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Brent Jackson aims to represent agriculture in Raleigh

by Tad Thompson | May 26, 2010
A May 4 winner of a Republican primary election for a North Carolina Senate seat, watermelon grower-shipper Brent Jackson has learned a lot about politics in his first campaign for political office.

Mr. Jackson told The Produce News May 18 that he was motivated to run because North Carolina, despite having agriculture as its primary industry, has few state leaders with an understanding of agricultural issues. Mr. Jackson is the founder, president and chief executive officer of Jackson Farming Co. Inc. in Autryville, NC. To his list of titles, Mr. Jackson added, "I'm mostly known as 'TWIC': Tight Wad in Charge."

While this is his first political endeavor, Mr. Jackson knows the limelight. He has served as chairman of the board of the National Watermelon Association, president of the North Carolina Horticulture Council and was on the board of the National Watermelon Promotion Board. Mr. Jackson also served on the board of North Carolina's Sampson County Farm Bureau.

His campaign web site leads with the statement, "Agriculture is vital to North Carolina's economic future. As a farmer, I plan to get our economy moving again by expanding agriculture and recruiting agribusiness to our region to provide well-paying jobs to eastern North Carolinians."

He is campaigning to be one of 50 state senators, representing the state's Duplin, Lenoir and Sampson counties, which comprise North Carolina District 10.

Mr. Jackson told The Produce News, "There is very little representation in Raleigh [NC] -- or Washington [DC] -- of folks that understand agriculture and make a living doing it. Agriculture is part of my agenda and the main reason I am running. I believe North Carolina is on the wrong track -- a bad track -- on budgeting and tax structure issues. We have become an unfriendly state to business, and we need to correct that. The number one issue in the district and the state is jobs -- and the economy -- which go hand in hand." Unfair taxes make operating difficult for small business, and they do not entice small businesses to move to North Carolina, he said.

Of his new political experience, Mr. Jackson noted that he has been "both impressed and disappointed. I'm impressed on the state level because our current state senators and House representative are paid very, very little. They do this as a service to the state and their community. But it is disappointing to see people who never had to sign both sides of a check making the rules for us."

This is in part true, he added, because "it is hard for the average businessperson to devote time to running and getting elected. It takes so much time from your business. The return is not monetary. It is in knowing that you did the right thing."

Most state politicians are "made up of retired folks," Mr. Jackson said. "A few have devoted their life to it." There are very few "folks in Raleigh" with an agricultural background. "To be ag-friendly and really understand agriculture, you have to come from a farm and derive income from a farm to understand the issues."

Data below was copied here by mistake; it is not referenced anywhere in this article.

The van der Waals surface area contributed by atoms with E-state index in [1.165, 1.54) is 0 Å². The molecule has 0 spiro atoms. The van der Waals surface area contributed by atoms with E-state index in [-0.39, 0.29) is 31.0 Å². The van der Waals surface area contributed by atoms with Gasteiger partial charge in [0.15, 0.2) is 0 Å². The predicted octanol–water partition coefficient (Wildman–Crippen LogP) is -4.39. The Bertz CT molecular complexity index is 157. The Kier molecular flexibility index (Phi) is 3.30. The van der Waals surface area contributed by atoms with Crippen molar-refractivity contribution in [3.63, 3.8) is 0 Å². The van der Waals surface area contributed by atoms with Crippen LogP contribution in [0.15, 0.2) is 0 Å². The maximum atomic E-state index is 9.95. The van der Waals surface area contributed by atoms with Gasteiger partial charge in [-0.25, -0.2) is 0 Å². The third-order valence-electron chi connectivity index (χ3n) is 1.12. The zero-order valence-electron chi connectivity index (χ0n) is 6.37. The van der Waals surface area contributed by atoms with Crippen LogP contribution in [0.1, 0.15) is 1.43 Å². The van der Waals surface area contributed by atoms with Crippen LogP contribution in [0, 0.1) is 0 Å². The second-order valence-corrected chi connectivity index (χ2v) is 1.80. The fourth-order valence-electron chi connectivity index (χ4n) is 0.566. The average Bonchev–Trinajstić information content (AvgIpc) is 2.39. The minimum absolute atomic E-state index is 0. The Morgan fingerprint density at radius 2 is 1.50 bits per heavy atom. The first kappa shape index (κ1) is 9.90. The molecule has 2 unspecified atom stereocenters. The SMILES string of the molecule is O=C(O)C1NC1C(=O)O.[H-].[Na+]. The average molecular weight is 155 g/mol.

Important issues now pertain to food safety and water rights. "I hope to add my two cents to make sure it's fair to agriculture and the industrial community on water rights. Also, on food safety, we need a fair and equitable food-safety program. With my experiences, I feel I can write a policy model that can be used throughout the nation -- coming from someone who has that experience. Those currently making the rules" do not have relevant experience. "That is why I believe we are on the wrong track. Good people are doing the wrong thing thinking they are doing the right thing. The other thing is to educate folks on what we are doing. I can offer that to the state senate."

Mr. Jackson won his primary by taking 53 percent of the vote in a campaign against a two-time county commissioner. He will face Democrat Dewey Hudson in the November general election.

Mr. Jackson was scheduled to fly to Sarasota, FL, on May 19 to oversee the beginning of his watermelon season. "I am ready for some income to start coming," he lightly noted. He has long been a shipper for independent Florida growers, but this is his first year to have his own Sarasota farm.

Jackson Farming Co. also works with watermelon growers in Georgia, North Carolina and South Carolina. According to his web site, in Autryville, NC, the company has 1,500 acres of double-cropped watermelons, cantaloupes, honeydews, strawberries, pumpkins, squash and slicer cucumbers (710 acres of which consists of product grown on black plastic with drip irrigation); 1,000 acres of corn, wheat and soybeans; 600 acres of peanuts; and 330 acres of flue-cured tobacco.

The company's North Carolina watermelon deal usually ends in the first few days of October.

Mr. Jackson and his wife, Debbie Jackson, started farming in 1979 and incorporated the firm in 1981. The couple works with their two sons, Rodney, who has led production for 10 years, and Joshua, who heads the company's food-safety and warehouse operations.